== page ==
Send OKTA Logs to Azure Event Hubs

By | October 22, 2020

Have you ever wondered how to Send OKTA Logs to Azure Event Hubs? You might have a requirement from your security team so that they can easily audit these logs together with other systems and pushes into your SIEM?  I had tried using event hooks in OTKA but even if I had configured it correctly, it always give me an error that “Unable to verify event hook. Hook “Azure Event Hub” execution failed. Remote server responded with client error, responseCode=400 message=Bad Request” every time I hit verify.  Upon checking the logs I always get a “Event hook verification failed” which is not helpful where it went wrong. I gave up and thought why not use Azure’s Logic Apps to Integrate both API’s, the System Log API from OKTA and the Shared access policies of the Event Hubs Instance.


Now there is no coding involved here and that is the beauty of Logic Apps, everything is drag and drop, then some configuration. In a matter of minutes you have a running middleware that integrates both system from OKTA to Event Hubs. So how did I do it?

I will work under the premise that you already have and Azure Event Hub set up as well as an OKTA environment, so all that I will discuss here is how we did it in Logic Apps.

Lets start.


Go to your Azure Tenant and search for Logic App

Create a logic app by clicking on the add button


add the basic configurations. Choose the right subscription, resource group, logic app name and location.  Then click review and create.


Now go to the designer view and start adding steps.  First add a schedule, this will basically trigger the logic app and we will set it every 10 minutes.  If you make this longer the data will be huge depending on how busy your OKTA instance is, and if it is big it might not successfully save in Event Hubs as there is a limit for data ingestion, its better to do it in small chunks at a time.

Once you had chosen a schedule, choose recurrence and set it up to run every 10 minutes.


Next lets go to Date Time, this will be the parameter you will pass on OKTA’s System Log Api, so you get the last 10 minutes of data.  Choose Date time, then get past time.

In the get past time, get the last 10 minutes since you are running every 10 minutes.

Next step is to perform an HTTP Get, search for HTTP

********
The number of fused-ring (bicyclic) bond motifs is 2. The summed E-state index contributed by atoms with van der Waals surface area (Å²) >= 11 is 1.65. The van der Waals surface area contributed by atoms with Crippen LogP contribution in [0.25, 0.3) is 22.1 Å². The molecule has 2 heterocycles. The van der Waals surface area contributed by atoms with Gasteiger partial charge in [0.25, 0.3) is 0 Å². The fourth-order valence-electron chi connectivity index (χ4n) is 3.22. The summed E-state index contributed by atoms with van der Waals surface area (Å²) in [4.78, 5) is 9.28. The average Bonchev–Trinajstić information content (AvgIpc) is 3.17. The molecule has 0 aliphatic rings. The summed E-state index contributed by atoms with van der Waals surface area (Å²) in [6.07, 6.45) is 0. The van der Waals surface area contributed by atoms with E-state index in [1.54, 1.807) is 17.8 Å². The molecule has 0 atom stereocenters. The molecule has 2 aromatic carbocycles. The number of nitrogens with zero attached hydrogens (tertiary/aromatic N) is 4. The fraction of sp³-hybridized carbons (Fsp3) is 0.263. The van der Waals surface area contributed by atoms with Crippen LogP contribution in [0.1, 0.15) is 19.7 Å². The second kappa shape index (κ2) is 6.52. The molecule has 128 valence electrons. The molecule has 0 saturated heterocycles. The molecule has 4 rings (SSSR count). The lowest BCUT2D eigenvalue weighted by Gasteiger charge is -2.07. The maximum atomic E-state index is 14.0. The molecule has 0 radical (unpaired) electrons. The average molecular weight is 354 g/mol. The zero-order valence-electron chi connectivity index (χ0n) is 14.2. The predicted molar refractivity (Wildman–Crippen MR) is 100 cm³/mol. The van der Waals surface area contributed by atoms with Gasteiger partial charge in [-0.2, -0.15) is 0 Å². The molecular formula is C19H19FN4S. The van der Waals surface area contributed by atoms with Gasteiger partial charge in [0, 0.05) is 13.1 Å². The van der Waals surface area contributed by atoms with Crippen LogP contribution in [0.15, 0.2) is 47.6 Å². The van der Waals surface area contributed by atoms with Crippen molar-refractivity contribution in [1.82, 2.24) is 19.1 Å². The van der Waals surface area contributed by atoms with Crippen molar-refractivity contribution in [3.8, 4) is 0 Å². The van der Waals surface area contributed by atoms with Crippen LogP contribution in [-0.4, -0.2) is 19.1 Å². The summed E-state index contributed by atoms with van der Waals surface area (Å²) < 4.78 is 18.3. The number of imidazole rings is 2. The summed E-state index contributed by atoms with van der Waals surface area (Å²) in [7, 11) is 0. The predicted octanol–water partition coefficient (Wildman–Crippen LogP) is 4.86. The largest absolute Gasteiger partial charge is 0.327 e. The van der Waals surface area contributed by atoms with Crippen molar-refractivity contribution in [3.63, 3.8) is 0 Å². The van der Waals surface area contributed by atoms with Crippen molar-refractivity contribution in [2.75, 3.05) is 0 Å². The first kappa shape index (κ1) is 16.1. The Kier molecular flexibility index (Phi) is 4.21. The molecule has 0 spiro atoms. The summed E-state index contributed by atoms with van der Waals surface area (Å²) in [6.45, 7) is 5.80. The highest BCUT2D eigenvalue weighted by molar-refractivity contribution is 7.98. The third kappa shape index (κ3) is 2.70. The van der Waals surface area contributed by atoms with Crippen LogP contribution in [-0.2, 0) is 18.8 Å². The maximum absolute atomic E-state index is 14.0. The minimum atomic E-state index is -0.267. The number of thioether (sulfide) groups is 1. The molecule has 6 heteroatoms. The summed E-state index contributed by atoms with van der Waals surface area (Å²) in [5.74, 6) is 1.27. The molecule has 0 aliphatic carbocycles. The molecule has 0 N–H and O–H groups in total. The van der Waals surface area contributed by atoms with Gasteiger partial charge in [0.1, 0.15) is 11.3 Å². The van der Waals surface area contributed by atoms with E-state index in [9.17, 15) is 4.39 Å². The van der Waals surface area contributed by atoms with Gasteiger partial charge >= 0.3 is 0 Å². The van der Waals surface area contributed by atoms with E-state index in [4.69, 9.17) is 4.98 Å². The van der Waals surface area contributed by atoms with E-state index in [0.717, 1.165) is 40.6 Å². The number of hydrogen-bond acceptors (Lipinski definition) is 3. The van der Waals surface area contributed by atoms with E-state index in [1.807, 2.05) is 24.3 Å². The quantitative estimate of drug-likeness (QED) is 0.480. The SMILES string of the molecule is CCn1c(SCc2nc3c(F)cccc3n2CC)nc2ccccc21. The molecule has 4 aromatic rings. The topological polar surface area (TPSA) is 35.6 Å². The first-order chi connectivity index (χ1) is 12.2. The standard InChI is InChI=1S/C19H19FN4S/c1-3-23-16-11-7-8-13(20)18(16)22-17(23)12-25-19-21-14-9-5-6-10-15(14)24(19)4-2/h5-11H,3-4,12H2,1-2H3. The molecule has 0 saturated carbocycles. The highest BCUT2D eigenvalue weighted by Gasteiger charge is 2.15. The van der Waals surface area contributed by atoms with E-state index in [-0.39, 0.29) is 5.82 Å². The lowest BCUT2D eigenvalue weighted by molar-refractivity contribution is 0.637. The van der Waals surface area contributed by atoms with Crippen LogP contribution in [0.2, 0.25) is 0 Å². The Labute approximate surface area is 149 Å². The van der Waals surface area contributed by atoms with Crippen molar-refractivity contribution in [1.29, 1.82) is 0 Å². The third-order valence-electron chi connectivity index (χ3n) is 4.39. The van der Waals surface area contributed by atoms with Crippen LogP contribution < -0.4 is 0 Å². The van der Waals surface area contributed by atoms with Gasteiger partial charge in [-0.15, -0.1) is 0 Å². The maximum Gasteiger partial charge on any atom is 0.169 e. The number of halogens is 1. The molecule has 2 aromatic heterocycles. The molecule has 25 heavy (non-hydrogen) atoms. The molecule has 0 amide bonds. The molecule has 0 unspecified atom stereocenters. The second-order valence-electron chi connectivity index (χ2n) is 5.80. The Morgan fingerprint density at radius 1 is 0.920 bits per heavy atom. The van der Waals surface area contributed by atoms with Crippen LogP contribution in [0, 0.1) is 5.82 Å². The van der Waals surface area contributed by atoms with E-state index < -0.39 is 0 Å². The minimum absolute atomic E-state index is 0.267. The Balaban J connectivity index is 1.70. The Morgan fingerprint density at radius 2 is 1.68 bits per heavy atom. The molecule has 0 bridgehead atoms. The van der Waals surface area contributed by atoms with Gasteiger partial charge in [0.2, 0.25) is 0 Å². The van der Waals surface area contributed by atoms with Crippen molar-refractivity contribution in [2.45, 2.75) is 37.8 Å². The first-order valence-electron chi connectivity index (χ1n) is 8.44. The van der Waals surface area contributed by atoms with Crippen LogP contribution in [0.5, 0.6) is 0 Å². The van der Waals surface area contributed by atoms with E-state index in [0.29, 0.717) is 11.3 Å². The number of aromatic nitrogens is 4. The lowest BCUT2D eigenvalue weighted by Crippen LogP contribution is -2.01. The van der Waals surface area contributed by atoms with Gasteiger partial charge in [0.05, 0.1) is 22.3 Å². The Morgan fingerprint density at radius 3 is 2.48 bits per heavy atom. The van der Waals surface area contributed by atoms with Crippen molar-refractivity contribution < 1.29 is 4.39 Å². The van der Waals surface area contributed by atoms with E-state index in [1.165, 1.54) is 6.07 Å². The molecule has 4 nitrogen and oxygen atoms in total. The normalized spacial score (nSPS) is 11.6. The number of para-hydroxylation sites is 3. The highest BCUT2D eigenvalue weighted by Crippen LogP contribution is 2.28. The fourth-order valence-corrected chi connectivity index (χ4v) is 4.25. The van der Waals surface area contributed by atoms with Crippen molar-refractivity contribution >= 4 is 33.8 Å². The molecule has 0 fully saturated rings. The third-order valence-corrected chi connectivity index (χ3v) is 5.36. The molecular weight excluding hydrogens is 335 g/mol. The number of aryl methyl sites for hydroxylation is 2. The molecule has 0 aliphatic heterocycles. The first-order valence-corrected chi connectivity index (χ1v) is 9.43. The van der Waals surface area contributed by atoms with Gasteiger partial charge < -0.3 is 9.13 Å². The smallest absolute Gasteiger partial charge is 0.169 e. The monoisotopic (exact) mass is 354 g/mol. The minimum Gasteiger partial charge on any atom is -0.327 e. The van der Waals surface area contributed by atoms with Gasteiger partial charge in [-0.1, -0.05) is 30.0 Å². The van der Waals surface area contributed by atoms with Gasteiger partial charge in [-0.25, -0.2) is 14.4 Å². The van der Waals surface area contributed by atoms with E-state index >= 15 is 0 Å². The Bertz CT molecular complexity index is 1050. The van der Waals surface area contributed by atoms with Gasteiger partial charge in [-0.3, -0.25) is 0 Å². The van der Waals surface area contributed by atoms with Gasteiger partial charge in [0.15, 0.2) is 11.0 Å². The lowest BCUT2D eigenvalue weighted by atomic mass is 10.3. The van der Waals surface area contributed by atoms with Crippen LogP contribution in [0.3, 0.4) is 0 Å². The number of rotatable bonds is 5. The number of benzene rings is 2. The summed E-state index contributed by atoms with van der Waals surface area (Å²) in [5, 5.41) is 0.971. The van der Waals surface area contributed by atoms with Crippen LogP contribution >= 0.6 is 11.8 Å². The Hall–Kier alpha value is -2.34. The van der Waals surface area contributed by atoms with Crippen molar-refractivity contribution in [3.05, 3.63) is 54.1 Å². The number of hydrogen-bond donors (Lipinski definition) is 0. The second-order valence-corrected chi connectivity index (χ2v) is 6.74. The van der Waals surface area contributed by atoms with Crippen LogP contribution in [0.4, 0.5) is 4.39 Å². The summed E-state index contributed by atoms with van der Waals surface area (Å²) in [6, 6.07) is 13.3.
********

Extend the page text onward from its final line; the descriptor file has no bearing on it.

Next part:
Then set the method to Get, URI will be {{YourTenantName}}/api/v1/logs?since= then we put a dynamic value after since using the Past time you configured before, if you want further filters, it is fully documented in OKTA System Log section.

Now add the following headers:

Accept:application/json
Content-Type:application/json
Authorization:SSWS {{yourAPIKey}}

The API Key can be generated in OKTA and I will describe it after this step.  Meanwhile put some dummy characters in it.

Now to generate an API key, go to your OKTA tenant and under Security then API

Go to Tokens then create Token, name it accordingly and it will show you the token.

Copy this token to the HTTP Get under Authorization that you created earlier.

Now the next step now that you have a Get Request is to post that to the Event Hub.  Choose Event Hub.

Choose the appropriate event hub, my one is called Okta.  Then on the content, get the result from the step prior to this, it will be the Body

At this stage its done, but if you want some confirmation.  Create another step and send an email to you, just for sanity check.  You can remove this later.  Add a step, search for Gmail.

Choose Send Email then Configure the account to connect to it.  Populate the To information with your email, and in the Body add the Status Code and the Body from the OKTA Event Api,  this way you will see the HTTP Response code which you should get 200 and what data was sent to the Event Hub.

Save it, then run.

Now check the records if it was sent properly to the Event Hub.  Go to your event hub, choose process data

Run the test query and you should see your records.

That simple!

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